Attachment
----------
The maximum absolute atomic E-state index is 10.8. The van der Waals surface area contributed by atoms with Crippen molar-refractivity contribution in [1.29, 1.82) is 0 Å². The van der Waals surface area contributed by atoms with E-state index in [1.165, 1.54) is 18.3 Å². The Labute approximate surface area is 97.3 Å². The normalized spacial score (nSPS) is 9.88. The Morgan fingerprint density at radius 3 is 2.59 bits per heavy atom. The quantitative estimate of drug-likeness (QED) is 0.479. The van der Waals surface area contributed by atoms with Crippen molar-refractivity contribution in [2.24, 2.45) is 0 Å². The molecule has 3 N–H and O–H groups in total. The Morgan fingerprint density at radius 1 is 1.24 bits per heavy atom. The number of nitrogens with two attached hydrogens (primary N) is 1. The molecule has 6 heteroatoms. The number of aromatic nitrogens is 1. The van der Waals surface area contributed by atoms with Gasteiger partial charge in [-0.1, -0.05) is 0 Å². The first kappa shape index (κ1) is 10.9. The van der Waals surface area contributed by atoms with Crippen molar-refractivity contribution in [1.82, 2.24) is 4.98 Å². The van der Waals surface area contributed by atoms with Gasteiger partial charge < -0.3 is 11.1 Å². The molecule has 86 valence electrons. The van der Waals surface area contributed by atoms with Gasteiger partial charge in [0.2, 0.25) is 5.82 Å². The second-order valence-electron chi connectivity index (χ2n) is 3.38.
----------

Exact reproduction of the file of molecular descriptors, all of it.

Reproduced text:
The maximum absolute atomic E-state index is 10.8. The van der Waals surface area contributed by atoms with Crippen molar-refractivity contribution in [1.29, 1.82) is 0 Å². The van der Waals surface area contributed by atoms with E-state index in [1.165, 1.54) is 18.3 Å². The Labute approximate surface area is 97.3 Å². The normalized spacial score (nSPS) is 9.88. The Morgan fingerprint density at radius 3 is 2.59 bits per heavy atom. The quantitative estimate of drug-likeness (QED) is 0.479. The van der Waals surface area contributed by atoms with Crippen molar-refractivity contribution in [2.24, 2.45) is 0 Å². The molecule has 3 N–H and O–H groups in total. The Morgan fingerprint density at radius 1 is 1.24 bits per heavy atom. The number of nitrogens with two attached hydrogens (primary N) is 1. The molecule has 6 heteroatoms. The number of aromatic nitrogens is 1. The van der Waals surface area contributed by atoms with Gasteiger partial charge in [-0.1, -0.05) is 0 Å². The first kappa shape index (κ1) is 10.9. The van der Waals surface area contributed by atoms with Crippen molar-refractivity contribution in [1.82, 2.24) is 4.98 Å². The van der Waals surface area contributed by atoms with Gasteiger partial charge < -0.3 is 11.1 Å². The molecule has 86 valence electrons. The van der Waals surface area contributed by atoms with Gasteiger partial charge in [0.2, 0.25) is 5.82 Å². The second-order valence-electron chi connectivity index (χ2n) is 3.38.